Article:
Hosts Tasmanian Devil Never Die set up the second Tokyo act Fredelica to knock it out of the park, but they also provide an efficient, uncomplicated palate cleanser after the frankly rather dirty experience of Kallaqri’s gothic hardcore chainsaw massacre. Fredelica are another band who approach hardcore from an oblique angle, and as a dedicated fan of British postpunk legends Wire, I couldn’t help noticing some serious (and seriously awesome) dugga in their spindly guitar chug.
By the time of the after-party, I had successfully made friends with the venue’s owner and about half the bands. I tell myself that this is just me being good at my job as a chronicler of my musical and travel experiences, but I wonder if really it’s not just because I’m a sociopath. So you didn’t offer to meet me in Aomori? Well then I will make you like me, whether you want to or not, you fuckers!
I would have liked Kallaqri whatever the circumstances though. They’re serious music people, real cool guys, and they drink like Russians. While the Sendai cohort was staggering back and forth, punching their air and sloshing their drinks in bawdy triumph, one guy dancing on the stage with one of his testicles punched through his open fly, Kallaqri just pounded shots of tequila the way a hunter shoots bears: dropping each one with an icy glare of respect.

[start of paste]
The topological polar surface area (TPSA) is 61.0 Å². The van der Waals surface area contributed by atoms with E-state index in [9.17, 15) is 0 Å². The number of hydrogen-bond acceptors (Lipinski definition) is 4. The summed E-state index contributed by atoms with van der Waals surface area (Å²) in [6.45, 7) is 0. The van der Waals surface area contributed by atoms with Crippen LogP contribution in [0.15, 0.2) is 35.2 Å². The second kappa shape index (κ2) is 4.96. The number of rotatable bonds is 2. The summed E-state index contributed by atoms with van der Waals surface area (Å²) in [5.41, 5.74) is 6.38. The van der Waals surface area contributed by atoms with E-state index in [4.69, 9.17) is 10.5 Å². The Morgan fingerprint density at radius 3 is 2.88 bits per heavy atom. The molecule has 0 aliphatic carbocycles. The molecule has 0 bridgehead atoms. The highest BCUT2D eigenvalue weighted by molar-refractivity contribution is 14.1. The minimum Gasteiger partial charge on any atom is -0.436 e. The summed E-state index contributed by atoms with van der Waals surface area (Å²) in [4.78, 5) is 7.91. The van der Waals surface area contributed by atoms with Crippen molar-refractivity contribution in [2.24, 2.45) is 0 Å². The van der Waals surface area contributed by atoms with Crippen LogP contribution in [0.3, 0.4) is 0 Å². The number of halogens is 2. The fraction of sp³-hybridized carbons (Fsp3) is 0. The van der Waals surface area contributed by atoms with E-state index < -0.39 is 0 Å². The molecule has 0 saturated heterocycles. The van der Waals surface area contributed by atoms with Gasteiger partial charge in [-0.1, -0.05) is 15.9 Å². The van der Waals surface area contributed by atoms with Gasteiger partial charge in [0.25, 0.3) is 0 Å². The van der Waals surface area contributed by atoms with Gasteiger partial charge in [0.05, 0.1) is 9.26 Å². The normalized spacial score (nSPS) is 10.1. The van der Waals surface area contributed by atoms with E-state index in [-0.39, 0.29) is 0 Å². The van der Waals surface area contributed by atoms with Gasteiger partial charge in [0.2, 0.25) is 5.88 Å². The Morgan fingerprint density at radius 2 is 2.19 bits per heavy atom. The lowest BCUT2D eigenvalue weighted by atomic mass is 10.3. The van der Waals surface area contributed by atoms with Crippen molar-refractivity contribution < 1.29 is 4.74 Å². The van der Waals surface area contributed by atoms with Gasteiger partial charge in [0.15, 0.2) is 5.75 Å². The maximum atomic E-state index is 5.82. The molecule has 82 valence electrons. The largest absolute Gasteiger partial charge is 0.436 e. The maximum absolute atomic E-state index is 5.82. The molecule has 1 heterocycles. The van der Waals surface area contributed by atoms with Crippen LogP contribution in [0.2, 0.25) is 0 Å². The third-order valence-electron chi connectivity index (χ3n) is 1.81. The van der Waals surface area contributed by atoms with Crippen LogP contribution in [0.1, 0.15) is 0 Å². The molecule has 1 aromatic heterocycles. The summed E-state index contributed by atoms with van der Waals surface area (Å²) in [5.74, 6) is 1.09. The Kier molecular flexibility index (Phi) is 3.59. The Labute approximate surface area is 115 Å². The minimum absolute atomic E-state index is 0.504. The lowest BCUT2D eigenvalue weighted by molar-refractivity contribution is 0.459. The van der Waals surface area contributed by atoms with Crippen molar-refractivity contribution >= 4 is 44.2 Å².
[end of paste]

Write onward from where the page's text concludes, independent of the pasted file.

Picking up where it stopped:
What’s also notable about the crowd is that while they’re as wild and raucous as this kind of shit gets, there’s a level of awareness and respect that pervades the atmosphere. Someone doesn’t have food or a plate, someone else will make sure they’re supplied with one. The room is socially inclusive – simply by virtue of knowing about it and making the effort to come, you’ve proven yourself worthy of being there. People are hitting the bar hard, but a non-alcoholic drink in my hand doesn’t feel like a buzzkill. Like I say, people are cool.
I’m also starting to learn that when travelling around in Tohoku, that when people ask me what stuff I like in Tokyo, you get instant kudos for namechecking stuff connected to Less Than TV Records and the venue Koiwa Bushbash. That fact in itself reveals something about the stuff in Tokyo that does the best job of reaching out to the north.
While I remain a huge fan of Bushbash and everything it stands for, as a militant adopted child of the Koenji scene, I can’t help feeling my pride pricked a little by the universal respect accorded to this rival venue from across the city. Surely the geographical position, with Koiwa facing northeast while Koenji faces southwest couldn’t be that significant with the distances involved? Could it be more subliminal cultural factors at work, with the traditional difference between the more working class Shitamachi and more well-to-do Yamanote sides of Tokyo finding easier bedfellows in Japan’s northeastern and southwestern regions? Perhaps related to this, could it be that the cheaper rent in eastern Tokyo just makes it easier for people from the generally more economically depressed Tohoku area to move there, and these people form a bridge between the areas? Finally, could it simply be the coincidence that one or two people in Koiwa just happened to make the effort when no one else did?
I was pleased that Endo, Birdland’s owner, seemed to know a bit about Koenji though, and I was delighted at the way he politely corrected me when I made the punk faux pas of referring to the Ni-man Den-atsu live venue by its official name rather than its original name of 20000V. Never again, I promise.